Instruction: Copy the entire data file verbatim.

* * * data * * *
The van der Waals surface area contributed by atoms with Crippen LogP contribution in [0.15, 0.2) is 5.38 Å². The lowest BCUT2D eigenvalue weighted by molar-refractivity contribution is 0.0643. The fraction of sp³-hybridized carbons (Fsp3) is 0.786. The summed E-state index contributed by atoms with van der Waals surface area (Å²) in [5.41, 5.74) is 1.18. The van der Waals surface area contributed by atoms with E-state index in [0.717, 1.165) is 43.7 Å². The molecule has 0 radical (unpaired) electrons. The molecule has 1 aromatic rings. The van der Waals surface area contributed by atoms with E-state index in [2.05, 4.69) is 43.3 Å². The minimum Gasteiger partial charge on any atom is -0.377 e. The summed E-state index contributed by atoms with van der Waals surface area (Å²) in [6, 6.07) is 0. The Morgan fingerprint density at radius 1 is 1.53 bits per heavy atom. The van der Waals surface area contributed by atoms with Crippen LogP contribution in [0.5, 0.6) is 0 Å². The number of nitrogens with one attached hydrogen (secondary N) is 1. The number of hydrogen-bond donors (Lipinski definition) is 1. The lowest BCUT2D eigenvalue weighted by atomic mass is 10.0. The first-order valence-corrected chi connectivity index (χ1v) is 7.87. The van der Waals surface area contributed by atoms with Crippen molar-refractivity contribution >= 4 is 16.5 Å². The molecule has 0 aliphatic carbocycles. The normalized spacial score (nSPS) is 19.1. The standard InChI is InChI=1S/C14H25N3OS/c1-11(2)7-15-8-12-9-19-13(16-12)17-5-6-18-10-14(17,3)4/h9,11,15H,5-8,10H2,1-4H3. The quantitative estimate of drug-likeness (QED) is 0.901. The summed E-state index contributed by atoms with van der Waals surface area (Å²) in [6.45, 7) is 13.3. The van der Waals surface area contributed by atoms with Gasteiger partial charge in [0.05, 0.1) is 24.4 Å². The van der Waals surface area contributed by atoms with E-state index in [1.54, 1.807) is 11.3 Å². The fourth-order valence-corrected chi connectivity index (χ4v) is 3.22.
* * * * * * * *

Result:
The van der Waals surface area contributed by atoms with Crippen LogP contribution in [0.15, 0.2) is 5.38 Å². The lowest BCUT2D eigenvalue weighted by molar-refractivity contribution is 0.0643. The fraction of sp³-hybridized carbons (Fsp3) is 0.786. The summed E-state index contributed by atoms with van der Waals surface area (Å²) in [5.41, 5.74) is 1.18. The van der Waals surface area contributed by atoms with E-state index in [0.717, 1.165) is 43.7 Å². The molecule has 0 radical (unpaired) electrons. The molecule has 1 aromatic rings. The van der Waals surface area contributed by atoms with E-state index in [2.05, 4.69) is 43.3 Å². The minimum Gasteiger partial charge on any atom is -0.377 e. The summed E-state index contributed by atoms with van der Waals surface area (Å²) in [6, 6.07) is 0. The Morgan fingerprint density at radius 1 is 1.53 bits per heavy atom. The van der Waals surface area contributed by atoms with Crippen LogP contribution in [0.5, 0.6) is 0 Å². The number of nitrogens with one attached hydrogen (secondary N) is 1. The number of hydrogen-bond donors (Lipinski definition) is 1. The lowest BCUT2D eigenvalue weighted by atomic mass is 10.0. The first-order valence-corrected chi connectivity index (χ1v) is 7.87. The van der Waals surface area contributed by atoms with Crippen molar-refractivity contribution >= 4 is 16.5 Å². The molecule has 0 aliphatic carbocycles. The normalized spacial score (nSPS) is 19.1. The standard InChI is InChI=1S/C14H25N3OS/c1-11(2)7-15-8-12-9-19-13(16-12)17-5-6-18-10-14(17,3)4/h9,11,15H,5-8,10H2,1-4H3. The quantitative estimate of drug-likeness (QED) is 0.901. The summed E-state index contributed by atoms with van der Waals surface area (Å²) in [6.45, 7) is 13.3. The van der Waals surface area contributed by atoms with Gasteiger partial charge in [0.05, 0.1) is 24.4 Å². The van der Waals surface area contributed by atoms with E-state index in [1.54, 1.807) is 11.3 Å². The fourth-order valence-corrected chi connectivity index (χ4v) is 3.22.